Today I heard in a video a phrase that puzzled me a bit, specifically

"...a more just and fair system..."

My previous understanding is that it should had been "fairer and juster" but now I have deep doubts having seen several similar combinations all over the internet.

Are both forms acceptable, and if not, why not?

  • Like fun, just is one of the one-syllable adjectives whose comparative uses more (I can't think of any beside these two). And because it's more just, they've used more fair for parallelism (you could also say fairer and more just). Commented Nov 21, 2014 at 11:21

2 Answers 2


Both are valid. "More just and fair" means "More (just and fair)", by which I mean that more is applied to both just and fair, giving you juster and fairer.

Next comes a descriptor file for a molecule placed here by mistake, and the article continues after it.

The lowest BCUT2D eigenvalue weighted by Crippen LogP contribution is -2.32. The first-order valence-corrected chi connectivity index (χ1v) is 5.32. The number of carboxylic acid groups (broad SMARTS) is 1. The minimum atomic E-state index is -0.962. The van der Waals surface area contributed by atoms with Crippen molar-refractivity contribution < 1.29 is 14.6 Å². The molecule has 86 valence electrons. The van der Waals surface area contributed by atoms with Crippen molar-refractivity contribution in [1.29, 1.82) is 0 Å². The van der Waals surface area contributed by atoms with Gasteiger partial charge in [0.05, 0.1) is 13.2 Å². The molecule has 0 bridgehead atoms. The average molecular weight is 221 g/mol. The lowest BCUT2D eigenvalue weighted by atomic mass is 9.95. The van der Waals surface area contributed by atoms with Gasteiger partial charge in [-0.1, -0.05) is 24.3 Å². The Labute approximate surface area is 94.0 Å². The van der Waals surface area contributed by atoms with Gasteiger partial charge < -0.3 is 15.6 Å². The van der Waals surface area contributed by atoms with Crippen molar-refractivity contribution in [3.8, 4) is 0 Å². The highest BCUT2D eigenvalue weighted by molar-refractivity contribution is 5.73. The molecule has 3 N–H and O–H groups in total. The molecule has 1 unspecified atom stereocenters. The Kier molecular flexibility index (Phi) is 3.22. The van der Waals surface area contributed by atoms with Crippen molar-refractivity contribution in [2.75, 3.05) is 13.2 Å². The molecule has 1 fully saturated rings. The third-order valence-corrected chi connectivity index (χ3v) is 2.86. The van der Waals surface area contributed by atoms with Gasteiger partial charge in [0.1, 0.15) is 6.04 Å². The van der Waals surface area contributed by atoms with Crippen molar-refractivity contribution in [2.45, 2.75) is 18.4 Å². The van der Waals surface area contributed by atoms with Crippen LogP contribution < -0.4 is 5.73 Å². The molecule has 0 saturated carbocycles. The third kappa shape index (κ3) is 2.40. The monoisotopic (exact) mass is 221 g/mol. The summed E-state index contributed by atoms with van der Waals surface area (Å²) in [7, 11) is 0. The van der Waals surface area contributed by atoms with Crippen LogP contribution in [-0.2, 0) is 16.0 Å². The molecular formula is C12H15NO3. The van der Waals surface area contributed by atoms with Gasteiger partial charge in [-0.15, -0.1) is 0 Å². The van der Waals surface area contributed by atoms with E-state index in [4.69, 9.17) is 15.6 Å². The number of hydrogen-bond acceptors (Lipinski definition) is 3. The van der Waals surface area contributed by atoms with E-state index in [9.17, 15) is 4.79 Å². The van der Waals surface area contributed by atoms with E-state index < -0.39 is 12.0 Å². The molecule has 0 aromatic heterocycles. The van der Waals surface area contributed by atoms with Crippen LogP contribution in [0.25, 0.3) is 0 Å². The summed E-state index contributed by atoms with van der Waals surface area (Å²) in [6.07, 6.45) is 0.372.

More importantly to me,

more just and fair

is more elegant (and more eloquent) English than

juster and fairer

although I believe most politicians would choose

a juster, fairer system

Which is still more elegant English than juster and fairer while being less formal (and so more accessible) than more just and fair


For most one-syllable adjectives, the proper way to form the comparative is to add -er. The comparative using more is always grammatical, but is used much less often. There are two exceptions that I can think of: juster and funner are not used much in contemporary English. (See Ngram.)

The author is using more just because juster is very rare today, and is using more fair for parallelism with more just. He could also have said "fairer and more just".

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